Monday , June 21 2021

Trump’s big lie wouldn’t have worked without his thousands of little lies (opinion)

“We won this election and we won it by a landslide,” said Donald Trump at his “Save America” rally on January 6, which incited the assault on the Capitol. This is Trump’s “Big Lie,” a brazen falsehood with momentous consequences.

Trump’s accusation that “radical left” Democrats stole his victory is certainly a whopper. But the focus on his Big Lie misses something fundamental about how propaganda works. A leader’s Big Lie has no power and makes little sense on its own. It has traction only if the public has been fed many, many smaller lies. It relies on a larger network of falsehoods told by the leader and reinforced by his government officials and compliant media.

The Big Lie works because it is part of an established alternate belief system — an edifice of lies, assembled piece by piece.

Trump, a leader of authoritarian intentions and tendencies, had disadvantages with respect to the foreign autocrats he so admires. He had no state media, like China’s Xi Jinping. He could not rule by decree, like Hungary’s Viktor Orbán. He had to govern and run for reelection in an open society with a relatively robust free press. Moreover, although he succeeded in making journalists into hate objects for many of his followers, he could not revoke or destroy the First Amendment.
So Trump took a different tack, unleashing a barrage of disinformation common in authoritarian states but without precedent in the history of the American presidency. He told more than 30,000 documented lies in public (30,573 was The Washington Post’s final tally), on Twitter, at rallies and in interviews. If taken as an average, it would come out to 21 lies per day over his four-year term.

Let’s break down the smaller lies that prepared Trump’s followers to accept the Big Lie. Each of these was highly damaging and consequential, and most were repeated endlessly by Trump and his co-conspirators in and out of government and replicated on social media, right-wing TV and radio, and more.

Some were not expressed directly by Trump but were connected to the personality cult he built — though he did make overt claims that he would “save the United States,” and pronounced that “I alone” can fix the country’s ills (an allegedly fraudulent election system among them). Personality cults enable the spread of propaganda by allowing an autocrat to forge a special bond with followers, one based on faith and emotion rather than reason. Put simply, they believe — and help amplify — his lies because they believe in him.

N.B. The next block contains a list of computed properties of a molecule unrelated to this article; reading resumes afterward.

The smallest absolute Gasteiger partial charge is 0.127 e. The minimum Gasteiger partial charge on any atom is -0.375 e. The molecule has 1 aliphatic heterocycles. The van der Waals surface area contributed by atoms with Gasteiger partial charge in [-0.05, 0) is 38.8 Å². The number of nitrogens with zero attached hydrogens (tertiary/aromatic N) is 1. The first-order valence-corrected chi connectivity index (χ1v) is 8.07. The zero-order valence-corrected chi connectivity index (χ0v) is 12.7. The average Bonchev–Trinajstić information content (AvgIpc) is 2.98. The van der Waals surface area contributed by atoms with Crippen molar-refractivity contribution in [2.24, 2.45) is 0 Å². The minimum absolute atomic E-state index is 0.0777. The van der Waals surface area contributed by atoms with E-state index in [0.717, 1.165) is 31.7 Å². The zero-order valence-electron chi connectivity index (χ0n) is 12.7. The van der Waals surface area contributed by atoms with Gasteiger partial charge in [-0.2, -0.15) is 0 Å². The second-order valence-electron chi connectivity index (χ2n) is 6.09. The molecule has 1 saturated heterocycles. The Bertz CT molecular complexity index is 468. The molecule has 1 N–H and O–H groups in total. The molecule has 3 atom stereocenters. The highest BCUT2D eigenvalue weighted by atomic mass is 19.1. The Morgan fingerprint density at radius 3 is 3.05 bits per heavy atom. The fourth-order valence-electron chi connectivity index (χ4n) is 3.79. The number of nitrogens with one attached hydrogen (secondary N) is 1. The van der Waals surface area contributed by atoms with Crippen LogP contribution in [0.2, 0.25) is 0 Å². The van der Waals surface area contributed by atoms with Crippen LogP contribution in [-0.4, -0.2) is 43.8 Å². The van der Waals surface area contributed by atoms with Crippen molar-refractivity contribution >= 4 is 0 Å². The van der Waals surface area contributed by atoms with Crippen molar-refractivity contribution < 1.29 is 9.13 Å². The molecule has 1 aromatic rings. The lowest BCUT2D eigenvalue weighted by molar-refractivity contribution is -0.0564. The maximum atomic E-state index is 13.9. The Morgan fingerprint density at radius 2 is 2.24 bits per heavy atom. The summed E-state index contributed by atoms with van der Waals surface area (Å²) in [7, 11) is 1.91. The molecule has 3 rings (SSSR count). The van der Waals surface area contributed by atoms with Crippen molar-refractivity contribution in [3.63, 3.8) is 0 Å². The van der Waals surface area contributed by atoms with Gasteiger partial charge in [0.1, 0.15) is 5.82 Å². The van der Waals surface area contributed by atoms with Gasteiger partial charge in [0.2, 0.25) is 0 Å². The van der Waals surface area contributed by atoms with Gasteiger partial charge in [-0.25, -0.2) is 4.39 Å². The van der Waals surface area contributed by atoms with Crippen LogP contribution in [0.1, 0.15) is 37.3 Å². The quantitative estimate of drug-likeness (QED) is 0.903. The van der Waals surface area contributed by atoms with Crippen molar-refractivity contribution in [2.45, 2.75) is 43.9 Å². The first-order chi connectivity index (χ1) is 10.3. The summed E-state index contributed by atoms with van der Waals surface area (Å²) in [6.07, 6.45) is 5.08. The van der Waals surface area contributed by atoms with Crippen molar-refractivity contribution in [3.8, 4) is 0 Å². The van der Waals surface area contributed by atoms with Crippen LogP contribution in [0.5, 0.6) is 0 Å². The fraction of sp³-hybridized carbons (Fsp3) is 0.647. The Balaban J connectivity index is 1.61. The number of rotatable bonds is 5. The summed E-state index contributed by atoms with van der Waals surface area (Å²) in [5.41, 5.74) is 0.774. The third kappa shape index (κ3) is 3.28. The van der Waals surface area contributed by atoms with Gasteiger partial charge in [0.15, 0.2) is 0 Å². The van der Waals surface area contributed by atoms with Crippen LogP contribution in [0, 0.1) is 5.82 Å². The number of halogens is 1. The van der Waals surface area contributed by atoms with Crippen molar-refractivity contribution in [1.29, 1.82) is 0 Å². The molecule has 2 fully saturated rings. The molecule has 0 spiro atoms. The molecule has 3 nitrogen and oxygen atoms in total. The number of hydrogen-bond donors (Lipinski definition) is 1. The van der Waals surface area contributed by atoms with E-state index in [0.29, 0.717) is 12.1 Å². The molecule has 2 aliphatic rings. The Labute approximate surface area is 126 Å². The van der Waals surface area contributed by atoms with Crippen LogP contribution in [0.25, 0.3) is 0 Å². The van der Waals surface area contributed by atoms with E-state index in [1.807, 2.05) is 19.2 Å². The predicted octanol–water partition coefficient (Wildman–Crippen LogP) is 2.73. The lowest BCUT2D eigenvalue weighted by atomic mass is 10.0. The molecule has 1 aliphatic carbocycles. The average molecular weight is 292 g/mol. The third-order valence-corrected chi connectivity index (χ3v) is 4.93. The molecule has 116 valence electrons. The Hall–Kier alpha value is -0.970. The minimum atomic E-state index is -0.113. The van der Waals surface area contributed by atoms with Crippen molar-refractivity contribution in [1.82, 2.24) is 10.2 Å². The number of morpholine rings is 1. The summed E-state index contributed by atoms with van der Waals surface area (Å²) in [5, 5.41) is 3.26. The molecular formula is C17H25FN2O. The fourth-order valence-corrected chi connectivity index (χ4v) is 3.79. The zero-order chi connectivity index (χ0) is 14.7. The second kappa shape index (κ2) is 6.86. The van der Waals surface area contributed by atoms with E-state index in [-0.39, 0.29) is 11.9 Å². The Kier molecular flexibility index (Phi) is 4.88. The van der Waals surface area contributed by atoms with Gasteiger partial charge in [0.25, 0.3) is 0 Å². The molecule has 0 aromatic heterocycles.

Indeed, Trump’s claims to a unique competence to rescue America got an assist from a cadre of evangelical Christian preachers, authors, and government officials, former White House press secretary Sarah Huckabee Sanders among them, who contended that he ruled by divine benediction — that God installed him to do His will. This encouraged followers to believe that Trump’s destiny was to stay in office, priming them for the moment when Trump’s asserted that a second term was rightfully his.

The events of January 6 cannot be understood without this structure of blind belief and all the small lies that supported it. For his supporters, Trump was a victim of the “Deep State” and other enemies — his reelection had been foiled by their treachery, so it was up to his believers to fight back, to fix a rigged system with the only tool left: direct action.

Mitch McConnell's dilemma
The Big Lie seemed convincing because Trump had been lying about American elections for years. He started drumming up suspicion about rigged elections in 2016, when it looked like he would lose to Hillary Clinton. The ensuing four years of relentless propaganda aimed to erase all confidence in this fundamental institution of democracy.
It’s not surprising that Trump’s lying had a dramatic uptick in 2020, when he was campaigning for reelection during a pandemic that he mismanaged with lethal results. He needed to discredit the main thing that threatened his power — the vote. He worked overtime to throw doubt on every single aspect of voting. He told lies about dead people voting, about fraudulent mail-in ballots, about votes illegally counted, not counted at all, or invented.
In his January 6 speech, he falsely accused Democrats of pulling “suitcases of ballots out from under a table.” He lied that the news media had declared Biden the winner even though “they still don’t have any idea what the votes are.”

Focusing only on the Big Lie misses the big picture. It fails to convey the scope and gravity of the institutionalized lying that was Trump’s biggest weapon. And it obscures the way minds were worn down, day after day, by one lie after another after another. Trump’s aim in his ceaseless lying was to get his followers to trust him alone as the arbiter of reality and to distrust everyone and everything else — especially the democratic system that stood in the way of his amassing sufficient power to become untouchable.

It’s the authoritarian way. While Trump is now gone from the White House, millions of his supporters still cling fiercely to his lies. Each lie deserves our attention as we seek to combat the mass disinformation that threatens our democracy.

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